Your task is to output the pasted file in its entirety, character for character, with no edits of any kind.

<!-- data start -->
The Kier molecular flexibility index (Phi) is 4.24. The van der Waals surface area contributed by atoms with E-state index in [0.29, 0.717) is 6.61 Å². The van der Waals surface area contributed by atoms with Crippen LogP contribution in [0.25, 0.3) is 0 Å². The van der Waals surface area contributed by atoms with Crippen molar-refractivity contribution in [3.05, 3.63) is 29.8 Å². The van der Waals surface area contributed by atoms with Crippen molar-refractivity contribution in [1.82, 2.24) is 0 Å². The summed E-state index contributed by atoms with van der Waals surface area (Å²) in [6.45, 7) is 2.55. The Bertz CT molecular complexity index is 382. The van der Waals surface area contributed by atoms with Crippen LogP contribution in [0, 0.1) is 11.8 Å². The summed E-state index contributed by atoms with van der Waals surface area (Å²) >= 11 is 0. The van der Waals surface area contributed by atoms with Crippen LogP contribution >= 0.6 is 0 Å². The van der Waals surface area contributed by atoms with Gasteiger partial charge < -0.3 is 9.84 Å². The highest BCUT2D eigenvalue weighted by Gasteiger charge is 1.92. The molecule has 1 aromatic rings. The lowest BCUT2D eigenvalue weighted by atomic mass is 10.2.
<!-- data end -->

The Kier molecular flexibility index (Phi) is 4.24. The van der Waals surface area contributed by atoms with E-state index in [0.29, 0.717) is 6.61 Å². The van der Waals surface area contributed by atoms with Crippen LogP contribution in [0.25, 0.3) is 0 Å². The van der Waals surface area contributed by atoms with Crippen molar-refractivity contribution in [3.05, 3.63) is 29.8 Å². The van der Waals surface area contributed by atoms with Crippen molar-refractivity contribution in [1.82, 2.24) is 0 Å². The summed E-state index contributed by atoms with van der Waals surface area (Å²) in [6.45, 7) is 2.55. The Bertz CT molecular complexity index is 382. The van der Waals surface area contributed by atoms with Crippen LogP contribution in [0, 0.1) is 11.8 Å². The summed E-state index contributed by atoms with van der Waals surface area (Å²) >= 11 is 0. The van der Waals surface area contributed by atoms with Crippen LogP contribution >= 0.6 is 0 Å². The van der Waals surface area contributed by atoms with Gasteiger partial charge < -0.3 is 9.84 Å². The highest BCUT2D eigenvalue weighted by Gasteiger charge is 1.92. The molecule has 1 aromatic rings. The lowest BCUT2D eigenvalue weighted by atomic mass is 10.2.